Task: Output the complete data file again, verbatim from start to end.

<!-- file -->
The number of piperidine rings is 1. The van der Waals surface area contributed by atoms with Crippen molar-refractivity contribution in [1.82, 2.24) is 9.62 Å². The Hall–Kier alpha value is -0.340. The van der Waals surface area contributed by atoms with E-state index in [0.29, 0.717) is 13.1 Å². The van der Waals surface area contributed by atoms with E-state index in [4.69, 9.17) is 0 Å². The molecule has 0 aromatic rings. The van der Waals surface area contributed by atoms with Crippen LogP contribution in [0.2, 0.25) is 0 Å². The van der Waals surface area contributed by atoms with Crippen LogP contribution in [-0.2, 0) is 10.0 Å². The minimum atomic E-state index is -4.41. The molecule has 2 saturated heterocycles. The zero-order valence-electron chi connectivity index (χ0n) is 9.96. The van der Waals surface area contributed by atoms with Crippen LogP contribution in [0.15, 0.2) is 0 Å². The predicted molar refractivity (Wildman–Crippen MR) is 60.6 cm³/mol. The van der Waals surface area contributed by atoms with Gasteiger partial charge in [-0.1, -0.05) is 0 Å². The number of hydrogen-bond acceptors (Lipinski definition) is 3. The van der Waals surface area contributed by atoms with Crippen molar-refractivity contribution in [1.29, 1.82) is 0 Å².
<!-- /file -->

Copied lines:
The number of piperidine rings is 1. The van der Waals surface area contributed by atoms with Crippen molar-refractivity contribution in [1.82, 2.24) is 9.62 Å². The Hall–Kier alpha value is -0.340. The van der Waals surface area contributed by atoms with E-state index in [0.29, 0.717) is 13.1 Å². The van der Waals surface area contributed by atoms with E-state index in [4.69, 9.17) is 0 Å². The molecule has 0 aromatic rings. The van der Waals surface area contributed by atoms with Crippen LogP contribution in [0.2, 0.25) is 0 Å². The van der Waals surface area contributed by atoms with Crippen LogP contribution in [-0.2, 0) is 10.0 Å². The minimum atomic E-state index is -4.41. The molecule has 2 saturated heterocycles. The zero-order valence-electron chi connectivity index (χ0n) is 9.96. The van der Waals surface area contributed by atoms with Crippen LogP contribution in [0.15, 0.2) is 0 Å². The predicted molar refractivity (Wildman–Crippen MR) is 60.6 cm³/mol. The van der Waals surface area contributed by atoms with Gasteiger partial charge in [-0.1, -0.05) is 0 Å². The number of hydrogen-bond acceptors (Lipinski definition) is 3. The van der Waals surface area contributed by atoms with Crippen molar-refractivity contribution in [1.29, 1.82) is 0 Å².